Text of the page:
Monday, November 11, 2013

Beyond Pangea: The Chain Lakes' Long History

Every middle schooler hears about Pangea.  You look at the world map and envision the ocean closing and that land before time re-forming.  And that's the end.  You don't think about what happened before because no one ever told you that there was a before.  Well, I am here to set you straight.

Don't get me wrong.  Pangea is old.  When Pangea was THE place to be, dinosaurs had not yet set foot on this Earth.  In fact, the dry center of the giant continent set the stage for water loving amphibians to evolve into drought tolerant reptiles.  Later, these reptiles gave birth to the generations that would become the feared lizards we call dinosaurs.  Here in Maine, however, you will find no trace of dinosaurs, because nearly every rock was formed before the oceans that collapsed to make way for Pangea produced their parting waves.

What's important to realize is that the formation of whole Earth continents, like Pangea, is a cycle.  These so-called supercontinents occur occasionally throughout Earth history.    Six hundred million years ago, the supercontinent of the day, one that we call Pannotia, would have filled much of the space taken up by the modern day western Pacific Ocean, and a large hunk of Antarctica, too.  About 1.3 billion years ago, Rodinia was gathering all the Earth's land masses at the equator.  This is the point at which we will begin our journey back to the future.

The Chain Lakes Massif, an elevated hunk of land just north of Sugarloaf, may be the best perch from which to watch the story unfold.  A supercontinent is formed when an ocean closes.  The weighty seafloor rock descends into the Earth beneath the lighter continental shoreline. The diving rock melts, and then reascends, forming a chain of volcanoes, not unlike the modern Andes.  The larger the colliding continents, the larger the mountain chain - and Rodinia was big!  The billion year old mountain chain is now the core of North America, running the 3000 miles from Newfoundland, Canada to Veracruz, Mexico.  Big mountains fall fast, and as rain and ice dragged sediment from the peaks it dropped it into the closing ocean.  Some scientists think it was this sediment that would become the Massif.  As the ocean closed, the sediment may have changed from mud to stone.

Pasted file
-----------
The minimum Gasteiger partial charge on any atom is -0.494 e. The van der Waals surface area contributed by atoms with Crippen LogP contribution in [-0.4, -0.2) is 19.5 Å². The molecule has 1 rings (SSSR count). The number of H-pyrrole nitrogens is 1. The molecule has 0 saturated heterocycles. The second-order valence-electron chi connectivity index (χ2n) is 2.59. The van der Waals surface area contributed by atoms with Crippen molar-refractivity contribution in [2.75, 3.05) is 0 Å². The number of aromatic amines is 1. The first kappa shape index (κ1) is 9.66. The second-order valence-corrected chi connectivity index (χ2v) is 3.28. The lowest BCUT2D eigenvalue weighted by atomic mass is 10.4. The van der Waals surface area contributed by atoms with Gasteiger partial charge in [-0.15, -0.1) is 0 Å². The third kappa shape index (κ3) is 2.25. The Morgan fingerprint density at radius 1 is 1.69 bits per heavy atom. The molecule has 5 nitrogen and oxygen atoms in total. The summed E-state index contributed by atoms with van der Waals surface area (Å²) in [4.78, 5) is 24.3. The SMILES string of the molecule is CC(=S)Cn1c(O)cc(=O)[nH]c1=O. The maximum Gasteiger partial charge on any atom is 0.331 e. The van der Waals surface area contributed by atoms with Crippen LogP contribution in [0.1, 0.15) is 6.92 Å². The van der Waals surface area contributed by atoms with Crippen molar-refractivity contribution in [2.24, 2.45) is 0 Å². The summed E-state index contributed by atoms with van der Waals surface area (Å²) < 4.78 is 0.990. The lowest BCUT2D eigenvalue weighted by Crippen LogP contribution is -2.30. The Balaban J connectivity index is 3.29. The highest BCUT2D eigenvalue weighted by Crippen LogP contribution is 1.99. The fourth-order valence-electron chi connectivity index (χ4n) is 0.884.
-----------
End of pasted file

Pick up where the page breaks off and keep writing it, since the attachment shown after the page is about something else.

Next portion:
A billion years ago Rodinia was formed, but this, too, must pass.  The mega-continent shattered.  While the 3000 mile backbone, called the Grenville Province, stayed intact, the sedimentary shorelines drifted away.  While the cycle continued, the sedimentary island moved along the Earth's surface, but 400 million years after it started its journey, the Massif came home.  As its ocean closed, and Pannotia gathered, the piece of land that would become the Chain Lakes became nestled in the heart of the new supercontinent.  Nestled may be an understatement, because the crushing force of the continent forming squeezed, buried, and roasted the rock, altering it from a simple sedimentary rock to a banded metamorphic one called gneiss.

Pannotia didn't last long, and when the proto-Pangea split, the Massif hung on to what would become North America.  In fact at that time it would have been coastal property, but that would change as oceans closed one more time.  The Iapetus Ocean (Iapetus was the father of Atlas, and the Iapetus was the predecessor of the Atlantic) closed in stages.  The first impact was a set of Carribean-like islands, the next a small continent called Avalon.  Each collision provided more heat and more pressure, driving the gneissic metamorphism of the once sedimentary rock even further; and making the geologic puzzle harder to solve.

The final crunch came as Africa found its place in the Pangeaic landscape.  The world, different than the one in which we now reside, would at least be familiar to our geographic sensibilities.  South America cuddled up with western Africa, and northern Africa spooned by New England.  Pangea may be the first chapter in our middle school geology texts, but it was one of the last in this corner of Maine.

DiPietro, Joseph A. Landscape Evolution in the United States: An Introduction to the Geography, Geology, and Natural History. Burlington, MA: Elsevier, 2013. Print.

Landing, Ed. "Vestiges of Rodinia: Adirondack and Hudson Highlands." New York State Geological Survey. New York State Museum, n.d. Web. 11 Nov. 2013. <>.

Meert, Joseph . "A History and Preview of Supercontinents through Time." Gondwana Research. N.p., n.d. Web. 11 Nov. 2013. <>.